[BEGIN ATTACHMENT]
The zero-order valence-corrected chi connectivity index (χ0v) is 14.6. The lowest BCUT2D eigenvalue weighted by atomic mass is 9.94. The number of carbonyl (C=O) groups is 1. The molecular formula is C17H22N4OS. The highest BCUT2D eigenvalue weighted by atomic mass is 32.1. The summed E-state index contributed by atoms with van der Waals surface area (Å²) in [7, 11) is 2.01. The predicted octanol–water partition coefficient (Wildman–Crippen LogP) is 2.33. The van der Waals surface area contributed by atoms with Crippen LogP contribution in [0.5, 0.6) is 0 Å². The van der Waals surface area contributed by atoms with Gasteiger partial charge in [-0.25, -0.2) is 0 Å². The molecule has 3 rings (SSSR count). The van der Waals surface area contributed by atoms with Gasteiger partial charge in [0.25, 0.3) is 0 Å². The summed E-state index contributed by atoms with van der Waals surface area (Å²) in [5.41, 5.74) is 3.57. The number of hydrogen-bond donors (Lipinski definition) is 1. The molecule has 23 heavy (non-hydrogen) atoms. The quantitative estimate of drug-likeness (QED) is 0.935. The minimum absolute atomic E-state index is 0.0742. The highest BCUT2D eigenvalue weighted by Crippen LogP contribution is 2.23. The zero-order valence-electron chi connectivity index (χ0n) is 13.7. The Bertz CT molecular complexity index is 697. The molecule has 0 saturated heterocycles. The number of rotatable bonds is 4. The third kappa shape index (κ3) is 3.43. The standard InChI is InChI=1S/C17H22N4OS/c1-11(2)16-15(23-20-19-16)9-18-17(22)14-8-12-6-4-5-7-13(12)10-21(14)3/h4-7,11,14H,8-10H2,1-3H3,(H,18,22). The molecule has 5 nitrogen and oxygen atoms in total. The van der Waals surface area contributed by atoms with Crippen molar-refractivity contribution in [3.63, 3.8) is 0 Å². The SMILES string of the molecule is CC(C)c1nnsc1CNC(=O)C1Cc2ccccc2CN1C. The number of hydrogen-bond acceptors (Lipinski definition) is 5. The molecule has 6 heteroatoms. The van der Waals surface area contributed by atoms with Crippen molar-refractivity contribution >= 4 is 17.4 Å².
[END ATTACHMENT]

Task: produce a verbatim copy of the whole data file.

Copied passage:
The zero-order valence-corrected chi connectivity index (χ0v) is 14.6. The lowest BCUT2D eigenvalue weighted by atomic mass is 9.94. The number of carbonyl (C=O) groups is 1. The molecular formula is C17H22N4OS. The highest BCUT2D eigenvalue weighted by atomic mass is 32.1. The summed E-state index contributed by atoms with van der Waals surface area (Å²) in [7, 11) is 2.01. The predicted octanol–water partition coefficient (Wildman–Crippen LogP) is 2.33. The van der Waals surface area contributed by atoms with Crippen LogP contribution in [0.5, 0.6) is 0 Å². The van der Waals surface area contributed by atoms with Gasteiger partial charge in [-0.25, -0.2) is 0 Å². The molecule has 3 rings (SSSR count). The van der Waals surface area contributed by atoms with Gasteiger partial charge in [0.25, 0.3) is 0 Å². The summed E-state index contributed by atoms with van der Waals surface area (Å²) in [5.41, 5.74) is 3.57. The number of hydrogen-bond donors (Lipinski definition) is 1. The molecule has 23 heavy (non-hydrogen) atoms. The quantitative estimate of drug-likeness (QED) is 0.935. The minimum absolute atomic E-state index is 0.0742. The highest BCUT2D eigenvalue weighted by Crippen LogP contribution is 2.23. The zero-order valence-electron chi connectivity index (χ0n) is 13.7. The Bertz CT molecular complexity index is 697. The molecule has 0 saturated heterocycles. The number of rotatable bonds is 4. The third kappa shape index (κ3) is 3.43. The standard InChI is InChI=1S/C17H22N4OS/c1-11(2)16-15(23-20-19-16)9-18-17(22)14-8-12-6-4-5-7-13(12)10-21(14)3/h4-7,11,14H,8-10H2,1-3H3,(H,18,22). The molecule has 5 nitrogen and oxygen atoms in total. The van der Waals surface area contributed by atoms with Crippen molar-refractivity contribution in [3.63, 3.8) is 0 Å². The SMILES string of the molecule is CC(C)c1nnsc1CNC(=O)C1Cc2ccccc2CN1C. The number of hydrogen-bond acceptors (Lipinski definition) is 5. The molecule has 6 heteroatoms. The van der Waals surface area contributed by atoms with Crippen molar-refractivity contribution >= 4 is 17.4 Å².